“It’s not about skiing,” Shungnak School Principal Roger Franklin wrote in an email to FasterSkier. “It’s much more, and it’s saving lives daily.”
Just don’t tell the kids that. The hundreds of them skiing and laughing and jumping and falling down might think you were crazy.
The Shungnak School is 150 miles east of Kotzebue on the Kobuk River. Shungnak is one of 27 communities that received ski instruction through Skiku, known in the Northwest Arctic region as NANANordic. The program brings world-class ski racers, elite high-school racers, and community coaches to rural Alaskan schools each spring, along with ski equipment and enthusiasm for teaching the students to ski.
NANANordic was covered by FasterSkier in 2012, the program’s first year, and in 2013 with the addition of biathlon to the program. FasterSkier also compiled links to videos made about the program in 2013 and 2014.
“NANANordic has bought a positive trend to this region and our little village,” Franklin continued. “This program helped our kids find different ways to find a positive outlet than a negative one. It has given our students a chance to live a healthier life style and much more. It also has a component for family time spent skiing and understanding their kids’ struggles in life. It also has helped our students to stop thinking about suicides and other harmful things.”
The statistics on rural Alaska are heartbreaking: rates of alcoholism, sexual violence and teen suicide are many times the national averages. In many areas the rates are so high that it constitutes a public-health emergency. So when Franklin says that NANANordic/Skiku is “saving lives daily,” it’s not merely hyperbole.
The program was started in 2012 by Lars Flora (a former elite racer and brother of Alaska Pacific University Head Coach Erik Flora), with the help of Robin Kornfield (who works for NANA Development Corporation), and Scott Warren, an educator with the Northwest Arctic Borough School District.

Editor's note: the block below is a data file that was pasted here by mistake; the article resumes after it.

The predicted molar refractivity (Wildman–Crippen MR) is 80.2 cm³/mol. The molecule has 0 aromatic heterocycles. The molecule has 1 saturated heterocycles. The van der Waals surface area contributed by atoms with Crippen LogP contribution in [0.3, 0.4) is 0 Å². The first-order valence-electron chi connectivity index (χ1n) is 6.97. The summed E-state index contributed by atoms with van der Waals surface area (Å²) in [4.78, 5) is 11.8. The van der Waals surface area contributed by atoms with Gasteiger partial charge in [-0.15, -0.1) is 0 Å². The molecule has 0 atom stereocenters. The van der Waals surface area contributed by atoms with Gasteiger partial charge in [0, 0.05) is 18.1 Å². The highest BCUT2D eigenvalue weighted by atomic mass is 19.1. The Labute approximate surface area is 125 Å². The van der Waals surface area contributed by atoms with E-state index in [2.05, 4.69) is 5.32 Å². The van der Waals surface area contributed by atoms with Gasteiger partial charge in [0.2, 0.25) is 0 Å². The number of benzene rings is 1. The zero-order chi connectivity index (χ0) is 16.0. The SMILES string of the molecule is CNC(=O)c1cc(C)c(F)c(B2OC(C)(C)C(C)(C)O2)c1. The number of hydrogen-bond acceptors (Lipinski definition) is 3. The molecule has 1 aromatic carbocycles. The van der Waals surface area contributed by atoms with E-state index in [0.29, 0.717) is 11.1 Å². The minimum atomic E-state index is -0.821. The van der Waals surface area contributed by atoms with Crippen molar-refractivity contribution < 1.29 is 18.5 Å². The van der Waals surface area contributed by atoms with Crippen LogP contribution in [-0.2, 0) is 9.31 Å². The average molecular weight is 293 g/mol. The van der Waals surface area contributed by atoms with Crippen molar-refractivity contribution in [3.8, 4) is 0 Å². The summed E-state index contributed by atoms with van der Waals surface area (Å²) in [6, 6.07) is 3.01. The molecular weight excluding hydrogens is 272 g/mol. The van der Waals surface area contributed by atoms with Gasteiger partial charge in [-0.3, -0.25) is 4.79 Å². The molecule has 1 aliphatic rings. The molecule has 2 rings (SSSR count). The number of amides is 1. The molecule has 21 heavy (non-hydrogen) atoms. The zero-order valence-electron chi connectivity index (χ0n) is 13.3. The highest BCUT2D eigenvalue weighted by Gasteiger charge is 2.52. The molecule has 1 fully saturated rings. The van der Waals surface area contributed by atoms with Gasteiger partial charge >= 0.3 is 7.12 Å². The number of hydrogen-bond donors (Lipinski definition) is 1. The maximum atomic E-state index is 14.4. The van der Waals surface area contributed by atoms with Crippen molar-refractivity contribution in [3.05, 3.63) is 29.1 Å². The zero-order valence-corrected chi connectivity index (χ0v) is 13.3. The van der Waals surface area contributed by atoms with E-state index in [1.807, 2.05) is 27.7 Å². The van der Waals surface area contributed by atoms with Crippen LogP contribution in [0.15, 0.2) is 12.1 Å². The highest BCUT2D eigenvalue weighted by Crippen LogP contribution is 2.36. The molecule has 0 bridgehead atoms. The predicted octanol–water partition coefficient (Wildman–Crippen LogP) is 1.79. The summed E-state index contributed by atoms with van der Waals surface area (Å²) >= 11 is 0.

That first year, NANANordic visited four villages — Kiana, Noorvik, Selawik and Kotzebue — in the NANA region in northwest Alaska. The following year it expanded to all 11 villages in the Northwest Arctic plus Anaktuvuk Pass, located in the Brooks Range, Alaska’s northernmost mountain range.
As NANANordic grew and expanded into other regions, with the door open to further expansion, they needed a name that would be inclusive of the entire state. The directors settled on Skiku, a play on the word “siku,” the Iñupiaq word for ice. Within the NANA region the program is still called NANANordic, but for the sake of clarity both will be referred to as Skiku in this article.
As NANANordic grew and expanded into other regions, with the door open to further expansion, they needed a name that would be inclusive of the entire state. The directors settled on Skiku, a play on the word “siku,” the Iñupiaq word for ice.
This year, Flora and a veritable army of volunteer coaches — 80 in all — helped to bring skiing to over 3,000 kids, spending a week in each village, with many students skiing during school and again afterwards. The program has also begun a push to bring biathlon to village schools — a logical sport for the students, given the strong tradition of hunting in rural Alaska. They founded AK Biathlon as a sister organization to Skiku, brought on Zach Hall as the coach, and were able to purchase four infrared rifles to use with the kids.